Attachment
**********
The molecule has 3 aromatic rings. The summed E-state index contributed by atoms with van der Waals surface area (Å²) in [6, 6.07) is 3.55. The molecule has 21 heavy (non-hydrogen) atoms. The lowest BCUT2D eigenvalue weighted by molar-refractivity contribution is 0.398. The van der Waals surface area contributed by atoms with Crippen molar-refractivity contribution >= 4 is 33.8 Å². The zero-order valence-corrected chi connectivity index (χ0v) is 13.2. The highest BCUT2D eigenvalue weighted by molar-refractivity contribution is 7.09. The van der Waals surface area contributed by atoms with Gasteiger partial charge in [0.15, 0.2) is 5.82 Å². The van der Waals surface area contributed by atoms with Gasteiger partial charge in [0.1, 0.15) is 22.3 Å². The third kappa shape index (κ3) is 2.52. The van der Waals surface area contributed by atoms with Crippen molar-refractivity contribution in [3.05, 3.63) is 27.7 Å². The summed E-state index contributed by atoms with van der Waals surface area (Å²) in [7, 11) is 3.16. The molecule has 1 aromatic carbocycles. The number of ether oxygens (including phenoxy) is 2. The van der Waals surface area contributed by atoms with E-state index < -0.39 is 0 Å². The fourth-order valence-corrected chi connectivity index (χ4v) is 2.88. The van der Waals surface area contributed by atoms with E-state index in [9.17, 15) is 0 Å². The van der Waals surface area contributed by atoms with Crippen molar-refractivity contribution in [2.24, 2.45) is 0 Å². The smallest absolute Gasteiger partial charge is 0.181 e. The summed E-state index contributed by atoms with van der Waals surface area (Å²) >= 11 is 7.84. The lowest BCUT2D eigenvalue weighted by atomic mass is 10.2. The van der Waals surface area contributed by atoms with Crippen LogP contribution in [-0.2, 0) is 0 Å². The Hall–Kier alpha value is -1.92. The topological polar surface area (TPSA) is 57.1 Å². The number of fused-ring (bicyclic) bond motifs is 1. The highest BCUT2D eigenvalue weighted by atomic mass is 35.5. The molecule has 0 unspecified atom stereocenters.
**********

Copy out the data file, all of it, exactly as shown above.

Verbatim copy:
The molecule has 3 aromatic rings. The summed E-state index contributed by atoms with van der Waals surface area (Å²) in [6, 6.07) is 3.55. The molecule has 21 heavy (non-hydrogen) atoms. The lowest BCUT2D eigenvalue weighted by molar-refractivity contribution is 0.398. The van der Waals surface area contributed by atoms with Crippen molar-refractivity contribution >= 4 is 33.8 Å². The zero-order valence-corrected chi connectivity index (χ0v) is 13.2. The highest BCUT2D eigenvalue weighted by molar-refractivity contribution is 7.09. The van der Waals surface area contributed by atoms with Gasteiger partial charge in [0.15, 0.2) is 5.82 Å². The van der Waals surface area contributed by atoms with Gasteiger partial charge in [0.1, 0.15) is 22.3 Å². The third kappa shape index (κ3) is 2.52. The van der Waals surface area contributed by atoms with Crippen molar-refractivity contribution in [3.05, 3.63) is 27.7 Å². The summed E-state index contributed by atoms with van der Waals surface area (Å²) in [7, 11) is 3.16. The molecule has 1 aromatic carbocycles. The number of ether oxygens (including phenoxy) is 2. The van der Waals surface area contributed by atoms with E-state index < -0.39 is 0 Å². The fourth-order valence-corrected chi connectivity index (χ4v) is 2.88. The van der Waals surface area contributed by atoms with E-state index in [9.17, 15) is 0 Å². The van der Waals surface area contributed by atoms with Crippen molar-refractivity contribution in [2.24, 2.45) is 0 Å². The smallest absolute Gasteiger partial charge is 0.181 e. The summed E-state index contributed by atoms with van der Waals surface area (Å²) >= 11 is 7.84. The lowest BCUT2D eigenvalue weighted by atomic mass is 10.2. The van der Waals surface area contributed by atoms with Crippen LogP contribution in [-0.2, 0) is 0 Å². The Hall–Kier alpha value is -1.92. The topological polar surface area (TPSA) is 57.1 Å². The number of fused-ring (bicyclic) bond motifs is 1. The highest BCUT2D eigenvalue weighted by atomic mass is 35.5. The molecule has 0 unspecified atom stereocenters.